Wednesday, October 27, 2010

H. J. WARD: ILLUSTRATOR

H. J. Ward was incredible, wasn't he? I thought it might be fun to take one of his pulp illustrations (above) and see how it was done, step by step. I'm not aware that those kind of pictures exist, but maybe we can get the same kind of effect (sort of) with Photoshop filters.  Let's try it!


Wow! A "squint" (daub) filter really helps to simplify things.  It's possible that when Ward laid in his first colors, the canvas looked something like this (above). Without distracting details it's easy to see that the picture is mostly red, yellow, blue and orange, the classic newsstand colors. There's some green and brown in the part of the picture we can't see.

Hmmmm. I see a mushy "X" pattern, with a creamy flesh-yellow on one diagonal, and an orange on the other. I also see a large triangle consisting of three dark points. The triangle might have carried our eye out of the picture if the point on the lower left hadn't been so small.


Sharpening the squint a little (above) gives us our first shadow colors. Maybe this is how Ward handled it. He laid in basic color fields first, then started to add shadows for volume and modelling.


Maybe next he spotted his darks (above).  The filter reveals spatters of dark all over, but not on the girl's abdomen or stomach, and not on the cowboy's orange shirt. The middle and top of the picture form a cascading wedge of light.

Notice too, how the villain cowboy's hat touches the blond hair of the hero in the foreground. Ward probably had a fit wondering if he should let them be or disconnect them. When you see the finished painting it doesn't seem to matter.


Here's (how) how he spots his lights...sort of. The balance is distorted because I used an infra-red filter. I love the way the white of the hills cascades down across the girl's stomach, and further down her arm.


There's a new book on Ward that looks pretty good. I ordered it, but it hasn't arrived yet. He's one of the all-time best illustrators. After WWI, illustration and cartooning partly displaced fine art, then later on photography partly displaced illustration and cartooning. Where does it stand now? I'm not sure.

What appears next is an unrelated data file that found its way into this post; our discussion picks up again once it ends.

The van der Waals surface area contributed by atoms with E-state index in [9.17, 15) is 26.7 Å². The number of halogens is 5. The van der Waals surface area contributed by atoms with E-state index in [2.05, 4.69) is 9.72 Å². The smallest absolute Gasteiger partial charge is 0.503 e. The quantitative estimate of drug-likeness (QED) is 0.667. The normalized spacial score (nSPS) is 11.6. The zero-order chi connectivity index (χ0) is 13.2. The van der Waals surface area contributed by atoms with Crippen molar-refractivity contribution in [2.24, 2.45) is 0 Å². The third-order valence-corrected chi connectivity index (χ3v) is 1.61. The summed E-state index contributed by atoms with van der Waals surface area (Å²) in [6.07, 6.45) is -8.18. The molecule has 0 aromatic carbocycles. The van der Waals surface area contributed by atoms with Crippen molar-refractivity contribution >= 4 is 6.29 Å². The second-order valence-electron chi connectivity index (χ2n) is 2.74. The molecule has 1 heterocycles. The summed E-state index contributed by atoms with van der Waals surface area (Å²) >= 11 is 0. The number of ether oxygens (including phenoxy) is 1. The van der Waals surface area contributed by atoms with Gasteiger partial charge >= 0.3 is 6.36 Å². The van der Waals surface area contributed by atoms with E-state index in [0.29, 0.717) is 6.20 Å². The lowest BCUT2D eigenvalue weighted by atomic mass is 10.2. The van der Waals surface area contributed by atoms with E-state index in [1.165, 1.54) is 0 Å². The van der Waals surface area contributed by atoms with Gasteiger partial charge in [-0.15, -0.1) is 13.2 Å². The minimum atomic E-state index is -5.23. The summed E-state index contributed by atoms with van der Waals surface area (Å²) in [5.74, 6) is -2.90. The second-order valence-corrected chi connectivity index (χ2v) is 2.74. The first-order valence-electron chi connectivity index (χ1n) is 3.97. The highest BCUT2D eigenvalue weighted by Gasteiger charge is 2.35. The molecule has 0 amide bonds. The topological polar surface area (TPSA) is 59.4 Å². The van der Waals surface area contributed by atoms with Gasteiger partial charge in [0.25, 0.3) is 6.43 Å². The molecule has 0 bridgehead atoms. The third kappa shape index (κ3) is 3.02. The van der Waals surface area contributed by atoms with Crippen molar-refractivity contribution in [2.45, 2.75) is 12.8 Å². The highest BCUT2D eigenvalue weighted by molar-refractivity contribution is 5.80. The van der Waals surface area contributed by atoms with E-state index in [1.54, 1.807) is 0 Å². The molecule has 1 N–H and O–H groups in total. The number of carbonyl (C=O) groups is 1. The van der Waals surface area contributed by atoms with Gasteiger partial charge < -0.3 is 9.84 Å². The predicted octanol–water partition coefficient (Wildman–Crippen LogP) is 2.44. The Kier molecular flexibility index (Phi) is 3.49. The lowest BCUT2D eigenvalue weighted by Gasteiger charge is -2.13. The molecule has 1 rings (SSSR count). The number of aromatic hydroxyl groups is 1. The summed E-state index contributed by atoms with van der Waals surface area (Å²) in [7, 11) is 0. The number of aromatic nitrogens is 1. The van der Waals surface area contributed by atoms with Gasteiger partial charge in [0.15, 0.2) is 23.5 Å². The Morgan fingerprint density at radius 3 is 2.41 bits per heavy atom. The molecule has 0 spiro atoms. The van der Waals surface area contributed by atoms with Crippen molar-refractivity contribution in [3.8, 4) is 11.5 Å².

12 comments:

Jorge said...

Awesome post! This like like vintage Eddie!

Rooniman said...

Nice analysis. His steps to creating his illasturations seems interesting.

Alberto said...

What a great idea! I think I'll try that with Frans Hals!

Paul Penna said...

I wonder if Ward modeled that mug's face after frequent Laurel & Hardy heavy Walter Long; he's almost a dead ringer.

See if you don't think so...

Roberto Severino said...

I can't believe I haven't heard of this illustrator before. That one painting alone is brilliant and I'm glad you took the time to break it down with Photoshop. Amazing what technology can achieve nowadays.

pappy d said...

His brushwork is so deft & his colors are so clean & saturated. He really seems to understand how to work with the primitive color printing of those pulp covers. I looked him up after your Hallowe'en post. A lot of his early work feels over-modeled & a lot less confident.

Jack G. said...

What do you think of FRANK R. PAUL

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Eddie Fitzgerald said...

Jack: Woooooww! Thanks a million for the great links! I got a million ideas from the artwork there. And there's even articles by Paul...my cup runneth over!

I love the man. He sometimes had trouble drawing people, but his ideas were marvelous. I heard that Gernsback sometimes gave Paul cover drawings to writers and told them to write stories around the cover.

Pappy: I only judge people by their best work.

Paul: Walter Long...so THAT'S who that actor was! Yeah, I see the resmblence.

Jorge: Thanks, but geez, have I been doing this so long that my early posts are vintage? Maybe they are.

Alberto: Hals? Good choice!

thomas said...

Two fisted drawing... but doesn't it look like the woman's neck would be closer to her right shoulder than her left, and she looks as though she'd be extremely petit, if she were to stand up... maybe drawing with one fist is better....

Jack G. said...

You're welcome.

And you're analysis of Ward gave me a new way to study a piece of art or design. I like those kind of posts (hint, hint)!

pappy d said...

No criticism of Ward implied. You can only get that good by doing.

Sherm said...

I was up till 4am last night reading the HJ Ward book. I mean reading the biography part, not just looking at the fantastic artwork. Just saying that the text in that book is as compelling as the artwork. They did a great job!